On the way home we tracked down a house that Steve had spotted distantly from the highway and wanted to photograph to paint later.
Shades of the Arbiters of Taste days. I sat primly in the car, not having been given the license, granted to Steve, to roam around and take photos. But you get the idea. It's in the Orielton area and I wonder if it was connected to Edward Lord - for those of you aware of the chap.
Meanwhile in my unwatered garden the hollyhocks are mutating and appear to be bonsai'd but the seaholly is going great guns.
I keep meaning to share with you this lovely image I came across in The Anthologist book I was reading:
When the War is over and the sword at last we sheathe,
I'm going to keep a jelly-fish and listen to it breathe.
It's from an AA Milne poem, 'From a Full Heart'. I've finished the book by Nicholson Baker. I wouldn't rush out to buy it but I am keeping it to re-read because it is thought provoking. I'm currently re-reading the Sue Grafton alphabet series. Two friends and I decided we were going to read them in order from 'A is for Alibi' through to 'Z is for Zero' but sadly Sue Grafton died recently and Z may never be published. I've just finished 'F is for Fugitive' but have to hunt down G and H before I can continue this noble quest.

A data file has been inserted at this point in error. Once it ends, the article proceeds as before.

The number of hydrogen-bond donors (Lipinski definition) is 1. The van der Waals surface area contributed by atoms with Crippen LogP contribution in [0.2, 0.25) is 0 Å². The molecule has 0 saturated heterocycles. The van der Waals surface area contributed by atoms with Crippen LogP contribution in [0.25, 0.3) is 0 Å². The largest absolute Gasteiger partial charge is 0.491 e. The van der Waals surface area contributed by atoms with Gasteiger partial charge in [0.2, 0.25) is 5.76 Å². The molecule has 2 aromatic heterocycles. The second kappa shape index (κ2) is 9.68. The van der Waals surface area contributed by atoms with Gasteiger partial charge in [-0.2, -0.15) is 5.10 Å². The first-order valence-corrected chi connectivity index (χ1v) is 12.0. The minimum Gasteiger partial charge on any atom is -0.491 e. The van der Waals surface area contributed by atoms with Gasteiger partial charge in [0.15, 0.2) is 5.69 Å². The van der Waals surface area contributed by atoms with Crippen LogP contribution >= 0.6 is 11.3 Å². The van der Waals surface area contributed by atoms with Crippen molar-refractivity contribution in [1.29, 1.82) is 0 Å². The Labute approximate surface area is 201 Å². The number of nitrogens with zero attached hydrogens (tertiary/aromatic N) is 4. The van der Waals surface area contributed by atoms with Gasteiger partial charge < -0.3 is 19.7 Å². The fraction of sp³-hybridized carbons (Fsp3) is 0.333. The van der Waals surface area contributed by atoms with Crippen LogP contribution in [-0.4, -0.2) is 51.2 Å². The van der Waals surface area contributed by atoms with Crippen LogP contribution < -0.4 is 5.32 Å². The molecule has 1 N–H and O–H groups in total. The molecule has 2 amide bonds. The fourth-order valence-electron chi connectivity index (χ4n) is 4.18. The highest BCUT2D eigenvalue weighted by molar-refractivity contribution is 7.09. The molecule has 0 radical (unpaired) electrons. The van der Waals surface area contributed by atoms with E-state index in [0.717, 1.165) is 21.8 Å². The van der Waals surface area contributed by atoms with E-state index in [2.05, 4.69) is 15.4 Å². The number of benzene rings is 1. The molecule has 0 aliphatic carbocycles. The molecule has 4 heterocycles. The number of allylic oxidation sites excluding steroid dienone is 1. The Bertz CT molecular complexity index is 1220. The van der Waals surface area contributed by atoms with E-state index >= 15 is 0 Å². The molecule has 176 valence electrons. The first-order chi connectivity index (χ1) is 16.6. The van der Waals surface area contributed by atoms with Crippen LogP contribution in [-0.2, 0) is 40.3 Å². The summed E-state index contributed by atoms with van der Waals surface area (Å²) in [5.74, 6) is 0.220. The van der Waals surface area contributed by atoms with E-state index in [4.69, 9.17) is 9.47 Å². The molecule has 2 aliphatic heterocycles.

Yesterday at PUBS I told my companion-in-book-sales that I'd made a clafoutis last night. 'Is that like a faux pas?' she replied. Which made me laugh. 'Clafoutis' has always seemed such a clumsy word to me. It conjures up clubfeet and cleft palates. When the Tour Down Under is on I think of the Tour de France and naturally that makes me think of clafoutis. When plummy Poms are banished to France to live, travel and write cookery books, there's always a recipe for clafoutis. I'm sure it's a provincial dish and not Parisienne. Being a provincial sometimes Pom with a surplus of cherries I thought I'd have a go.
Not the prettiest thing I've ever made. Looks a bit gravel rashy. Perhaps it needs to be cooked in an oven blackened skillet. It always looks so winsome in the accompanying little line drawings.
This little cutey is about to be returned to the PUBS for re-sale. I couldn't resist a book written by Lady Fortescue and recommended by Kirkus. It was written in 1935, in the days when it wasn't obligatory to include recipes. It's the same old lark of living graciously while surrounded by funny little foreigners but Lady Fortescue does seem to be quite a Girl and there's a frisson cos we know that there's a war coming. Lady F doesn't know and this book ends in 1937. She has quite a following and now has her own website http://www.perfumefromprovence.com/ thanks to adoring fans.
I haven't investigated Kirkus yet. I did find this http://www.independent.co.uk/travel/europe/learn-to-make-perfume-in-provence-an-idea-not-to-be-sniffed-at-552899.html . Perhaps one Easter for lovers of Chanel 5.